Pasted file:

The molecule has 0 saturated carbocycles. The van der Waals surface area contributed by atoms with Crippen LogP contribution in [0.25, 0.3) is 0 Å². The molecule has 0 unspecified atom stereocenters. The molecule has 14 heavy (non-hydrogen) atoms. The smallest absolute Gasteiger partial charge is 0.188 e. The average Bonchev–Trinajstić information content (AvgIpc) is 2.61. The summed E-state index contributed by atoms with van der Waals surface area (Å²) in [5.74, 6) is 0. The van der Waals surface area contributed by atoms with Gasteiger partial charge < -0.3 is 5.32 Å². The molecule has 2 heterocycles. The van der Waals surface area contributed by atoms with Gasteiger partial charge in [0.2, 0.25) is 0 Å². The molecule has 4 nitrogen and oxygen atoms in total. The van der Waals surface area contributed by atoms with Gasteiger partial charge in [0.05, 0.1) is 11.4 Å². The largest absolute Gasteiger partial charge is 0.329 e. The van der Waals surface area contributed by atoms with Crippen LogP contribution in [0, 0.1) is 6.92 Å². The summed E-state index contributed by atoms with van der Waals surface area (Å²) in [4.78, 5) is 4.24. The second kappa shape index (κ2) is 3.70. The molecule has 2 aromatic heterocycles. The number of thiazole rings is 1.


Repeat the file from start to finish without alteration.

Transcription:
The molecule has 0 saturated carbocycles. The van der Waals surface area contributed by atoms with Crippen LogP contribution in [0.25, 0.3) is 0 Å². The molecule has 0 unspecified atom stereocenters. The molecule has 14 heavy (non-hydrogen) atoms. The smallest absolute Gasteiger partial charge is 0.188 e. The average Bonchev–Trinajstić information content (AvgIpc) is 2.61. The summed E-state index contributed by atoms with van der Waals surface area (Å²) in [5.74, 6) is 0. The van der Waals surface area contributed by atoms with Gasteiger partial charge < -0.3 is 5.32 Å². The molecule has 2 heterocycles. The van der Waals surface area contributed by atoms with Gasteiger partial charge in [0.2, 0.25) is 0 Å². The molecule has 4 nitrogen and oxygen atoms in total. The van der Waals surface area contributed by atoms with Gasteiger partial charge in [0.05, 0.1) is 11.4 Å². The largest absolute Gasteiger partial charge is 0.329 e. The van der Waals surface area contributed by atoms with Crippen LogP contribution in [0, 0.1) is 6.92 Å². The summed E-state index contributed by atoms with van der Waals surface area (Å²) in [4.78, 5) is 4.24. The second kappa shape index (κ2) is 3.70. The molecule has 2 aromatic heterocycles. The number of thiazole rings is 1.